Tuesday, December 29, 2009

Speaker’s Corner

Republican Sarah Palin is slated to appear in Hamilton, Ontario to speak on April 15th, 2010. As to what Mrs. Palin will be speaking about is anybody's guess, but the intent of her appearance is to be a fundraiser of sorts. With tickets to attend starting at a gentle $200 a piece, expect Hamilton's finest to attend and most certainly dole out a few extra bucks on silent auction items and sponsorship opportunities.

When it was announced that Palin was coming to Hamilton to speak, and the net proceeds of her appearance were going to the Hamilton Health Sciences and the Juravanski Cancer Centre, there was outcry among some of the citizenry that booking a speaker such as Palin was blasphemy. So the hosts changed the recipient Charity, and now the Palin supporters are crying shame towards the nay-sayers, blaming them for the hosts changing the Charity designate. Talk about a spinning pit of muddy waters.

I have never really been a fan of Canadian idolization of US political figureheads. Granted, Canada hasn't really shone on the World stage when it comes to political leaders. I would harness a guess that Pierre Trudeau was our last real Leader who carried Canada's identity to the World stage. With that said, Palin becomes the second US politician in the past couple of years to speak in Hamilton (Clinton being the other). It's a sad situation when we are unable to invite a prominent Canadian to speak in Hamilton, with the same fervor that Palin has generated.

Palin quit her job as Governor of Alaska for reasons not totally understood. Her Facebook 'Page' has over 1,000,000 fans; but I'm not sure that that is a sound statistic to use to gage one's popularity worldwide. A long-standing resister to Canada's national Health Care, there were more than a few eyebrows raised when it was announced that the proceeds of her appearance would go to the Hamilton Health Sciences, managers of Hamilton's hospitals.

So while we peons of Hamilton's citizenry bemoan the decision to bring Palin to Hamilton in support of a charitable cause, the organizers shouldn't be surprised by the feedback (both positive and negative) of Palin's appearance in Hamilton. After all, they made efforts to bring her here for a reason…it's just that nobody really knows what that reason is…unless it was to get free publicity…and if that was the case…nice work.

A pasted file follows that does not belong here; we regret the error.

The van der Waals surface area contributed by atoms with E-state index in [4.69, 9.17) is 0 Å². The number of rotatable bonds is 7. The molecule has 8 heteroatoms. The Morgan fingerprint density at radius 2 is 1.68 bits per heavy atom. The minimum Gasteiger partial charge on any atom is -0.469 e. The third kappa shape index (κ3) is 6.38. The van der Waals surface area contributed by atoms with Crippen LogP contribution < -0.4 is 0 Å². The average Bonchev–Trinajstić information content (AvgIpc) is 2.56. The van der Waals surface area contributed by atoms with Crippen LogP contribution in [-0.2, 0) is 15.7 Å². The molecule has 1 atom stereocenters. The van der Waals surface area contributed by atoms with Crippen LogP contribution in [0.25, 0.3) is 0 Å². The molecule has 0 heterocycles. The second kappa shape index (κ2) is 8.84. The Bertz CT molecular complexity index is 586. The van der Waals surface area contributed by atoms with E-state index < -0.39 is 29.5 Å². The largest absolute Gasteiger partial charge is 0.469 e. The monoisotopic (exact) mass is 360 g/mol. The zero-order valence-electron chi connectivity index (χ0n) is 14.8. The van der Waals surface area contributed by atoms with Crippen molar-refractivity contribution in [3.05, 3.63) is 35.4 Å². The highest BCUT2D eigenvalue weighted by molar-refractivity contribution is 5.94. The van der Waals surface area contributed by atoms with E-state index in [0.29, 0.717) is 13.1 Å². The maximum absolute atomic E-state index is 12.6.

As for me: if I decide that I want to support Hamilton Health Sciences in the order of around $200, I'll just write them a cheque directly versus having only a portion of that amount going to HHS, and the rest going to hear someone speak, not even if it was Al Gore. I'd have to wonder whether Prime Minister Stephen Harper would draw the same attention and interest if he were to speak at a Banquet Hall in Toledo, Ohio….

Monday, December 14, 2009

Blue Box Blues Part I (and a half)

In advance of my second piece on the Blue Box, I needed to do some preparation and research. Along the way I discovered some interesting reports on the state of curbside collections of diverted waste from 216 Ontario Municipalities. As this was predominately numerical data, I was able to extrapolate information from the various reports and put into one representative report. The findings are interesting, and in some cases disturbing.

Using 2008 data (being the latest available), I was not only able to see which Municipality had the highest (& lowest) diversion rate, but also who spent the most money to get to where they are. Enjoy the following information; I hope you find it as interesting as I did:

  • The Town of Mono recorded the largest diversion rate in 2008 of 55.03%. It was a modest increase from 2007, where they saw a 54.69% rate (also the highest for 2007).
  • The Township of Whitewater Region owned the lowest rate, at a paltry 1.79%. They also recorded the largest decrease in diversion rates, falling a whopping 964.25% from 2007 where they recorded a 19.05% diversion rate.
  • It goes without saying that the City of Toronto diverted the most waste (all diversion numbers are based on weight) in 2008, as they had 166,678 tonnes of recyclables/compostables diverted from the landfill.

When it comes to spending money on diverting waste, it is important to look at more than just the figure; there are capital expenditures (blue boxes, green bins, sorting equipment, et al), operation expenditures (collection crew, management, et al), and marketing tools. All of which impact the cost to divert in some form of variance. Here are some of the spending highlights:

  • There's no question that if you're going to collect the most diversion, it would go without saying that you'd also incur the most cost, as Toronto does. But, where Toronto does not lead is in cost per tonne…we'll give that award to the Municipality of Killarney…they spent $9,423.35 per tonne collected…ouch! They were at a 28.25% diversion rate, down from 37.54% in 2007.
  • Spending the least per tonne was the Town of Petrolia. They spent $27.63 per tonne. Their diversion rate for 2008 was 23.17%, up from 19.4% in 2007.

The interesting part of putting this data together was not only seeing the wide range of costs, diversion rates, and collected tonnage, the other piece was recognizing who stood out in the mix:

  • The Regional Municipality of Durham, which includes the towns of Whitby, Ajax, Pickering and Oshawa to name a few, ranked as the 5th largest Municipality in terms of tonnage collected, recorded the 8th lowest (out of 216) in terms of cost at $97.55/tonne. Their diversion rate was 49.44%, up from 47.7% in 2007. They were the only Municipality in the Top 30 (in terms of tonnage collected) to show in the Top 10 Lowest Spent Per Tonne Ranking.
  • One can only assume that the City of Guelph hit a reporting snag from 2007 to 2008, as they show as one of the most expensive Municipalities in terms of cost per tonne, showing at $728.75. Making this number more terrifying, is that their diversion rate dropped from 43.84% to 25.44%. They currently sit as the 188th most expensive location out of 216. Not good.